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By MARK EVANS
STE. GENEVIEVE HERALD
With the 2023 county fair rapidly approaching, Ste. Genevieve County commissioners are working with fair board members to get things ready.
Considerable work has been done on the fairgrounds in the past year. First District Commissioner Karen Stuppy reported that Chip Marzuco had been setting things up for last weekend’s Spring For Down Syndrome event. It was agreed that the event would be a “great trial run” to see if the revamped fairgrounds are ready for the fair, including electricity.
“Everything looks good,” Stuppy said, noting that it is “crunch time” for the fair board.
Presiding Commissioner Randy Ruzicka thanked Stuppy for “doing a great job spearheading” the work. Stuppy passed credit on to the new fair board, members of the road and bridge crew, who did much of the fairgrounds work, and to volunteers who helped.
“It was a group effort,” she said.
Ruzicka said people living near the fairgrounds have remarked that it looks better than it has in years.
Stuppy also pointed out that the route of the fair parade is changing this year. It will start in the fairgrounds, as opposed to coming into town from the community center, as it had done for several years.
WALL STAINS BEING CLEANED
Ruzicka spoke with a representative of Bade Roofing about stains that appeared on the community center walls near the swimming pool and running track, following roof work that was done this year.
He was told that the walls were being cleaned that week and that they would be back this Tuesday to make sure the stains were all gone.
SUMMER PAVING AT FULL STEAM
Road and Bridge Foreman Scott Schmieder reported on paving progress. He said paving on Frye Road, in the western part of the county, was finished. Stuppy said that was “awesome” and Ruzicka said it “looks really good,” as did Coffman Road.
Nearby Smith, Westover and McDaniel roads are next up.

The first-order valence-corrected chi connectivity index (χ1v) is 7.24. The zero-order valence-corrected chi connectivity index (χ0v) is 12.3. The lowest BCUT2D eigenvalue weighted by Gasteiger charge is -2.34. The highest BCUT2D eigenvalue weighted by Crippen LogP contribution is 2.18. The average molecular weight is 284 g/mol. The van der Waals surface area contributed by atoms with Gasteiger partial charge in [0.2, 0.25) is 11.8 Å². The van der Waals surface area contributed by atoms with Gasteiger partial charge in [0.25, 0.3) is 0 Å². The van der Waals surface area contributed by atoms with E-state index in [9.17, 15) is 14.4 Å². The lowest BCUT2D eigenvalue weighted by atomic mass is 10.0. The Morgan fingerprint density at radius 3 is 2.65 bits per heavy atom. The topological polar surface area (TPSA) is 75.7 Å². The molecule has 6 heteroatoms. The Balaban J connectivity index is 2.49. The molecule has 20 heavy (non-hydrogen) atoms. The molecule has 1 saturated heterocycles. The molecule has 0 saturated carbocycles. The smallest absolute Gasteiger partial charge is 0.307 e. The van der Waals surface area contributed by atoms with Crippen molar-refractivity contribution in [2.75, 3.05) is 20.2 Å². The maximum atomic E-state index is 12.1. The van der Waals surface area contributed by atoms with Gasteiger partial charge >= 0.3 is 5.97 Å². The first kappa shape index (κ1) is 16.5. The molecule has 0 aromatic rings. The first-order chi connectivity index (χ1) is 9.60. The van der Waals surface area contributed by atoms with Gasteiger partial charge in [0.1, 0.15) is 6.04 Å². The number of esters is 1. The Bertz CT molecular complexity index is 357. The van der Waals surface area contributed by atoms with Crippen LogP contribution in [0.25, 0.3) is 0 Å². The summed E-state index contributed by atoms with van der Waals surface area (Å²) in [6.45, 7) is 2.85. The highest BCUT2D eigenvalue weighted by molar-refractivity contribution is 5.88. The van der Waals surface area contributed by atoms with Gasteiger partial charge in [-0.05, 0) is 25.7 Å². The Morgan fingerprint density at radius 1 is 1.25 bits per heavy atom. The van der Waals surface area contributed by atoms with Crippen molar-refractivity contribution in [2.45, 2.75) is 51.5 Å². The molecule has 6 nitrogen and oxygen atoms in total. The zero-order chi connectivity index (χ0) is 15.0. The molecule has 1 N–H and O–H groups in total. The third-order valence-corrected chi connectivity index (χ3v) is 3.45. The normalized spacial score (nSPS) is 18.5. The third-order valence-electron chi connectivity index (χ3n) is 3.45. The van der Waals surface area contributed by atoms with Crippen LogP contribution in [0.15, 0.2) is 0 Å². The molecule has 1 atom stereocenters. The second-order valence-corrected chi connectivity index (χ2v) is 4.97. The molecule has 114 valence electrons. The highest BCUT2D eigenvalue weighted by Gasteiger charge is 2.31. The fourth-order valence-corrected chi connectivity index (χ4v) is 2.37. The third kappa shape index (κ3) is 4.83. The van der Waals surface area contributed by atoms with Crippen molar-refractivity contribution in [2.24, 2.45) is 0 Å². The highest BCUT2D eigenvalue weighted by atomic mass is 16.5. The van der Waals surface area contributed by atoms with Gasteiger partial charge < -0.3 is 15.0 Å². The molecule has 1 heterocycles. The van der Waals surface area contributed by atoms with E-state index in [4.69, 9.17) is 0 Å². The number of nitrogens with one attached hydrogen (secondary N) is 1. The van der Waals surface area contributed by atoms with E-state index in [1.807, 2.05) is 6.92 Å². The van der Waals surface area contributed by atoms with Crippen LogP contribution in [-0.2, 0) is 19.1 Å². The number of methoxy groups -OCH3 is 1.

Meanwhile, Schmieder’s crew has been patching roads and mowing.
He said the three summer helpers were working out well.
He said the boom mower was back in action after repair.
SMITH’S NEW STAFFER INTRODUCES HERSELF
Jodi Williams, new constituent services specialist for US Representative Jason Smith, working out of Farmington, introduced herself to the commissioners.
She said Smith’s staff has been spending a lot of time on helping residents get passports. Providing help with IRS and Social Security issues has also kept them busy.
She said Smith, who is now chairman of the powerful House Ways and Means Committee, would be conducting a farm tour this year. It will be later than usual, though, probably August or September.
COURTROOM AC GETS ATTENTION
Shuh and Son’s personnel investigated a problem with the courthouse air conditioning system. Complaints had been received about the upstairs courtrooms every summer. Parts of the courtrooms were too cold and other parts not cool enough.
It was found that coils were clogged up. The system itself was in good order. They also adjusted the courtroom vents.
• Jeremy Manning of Smith & Company Engineering visited Friday morning to examine courthouse sidewalks. There is hope that a grant may be available to help replace them.
• More paperwork was signed for the Federal Land Access Program (FLAP) grant the county is receiving to replace the circa 1935 Fourth Street bridge by city hall. It expected to be available in 2025, although it is possible it could happen in 2024.
• Attorney Jack Garvey informed the county that another court determination took place on the opioid settlement against Perdue Pharma and others. The county is projected to receive $419,872, distributed over 20 years.
PHOTOS COURTESY OF KAREN STUPPY AND RANDY RUZICKA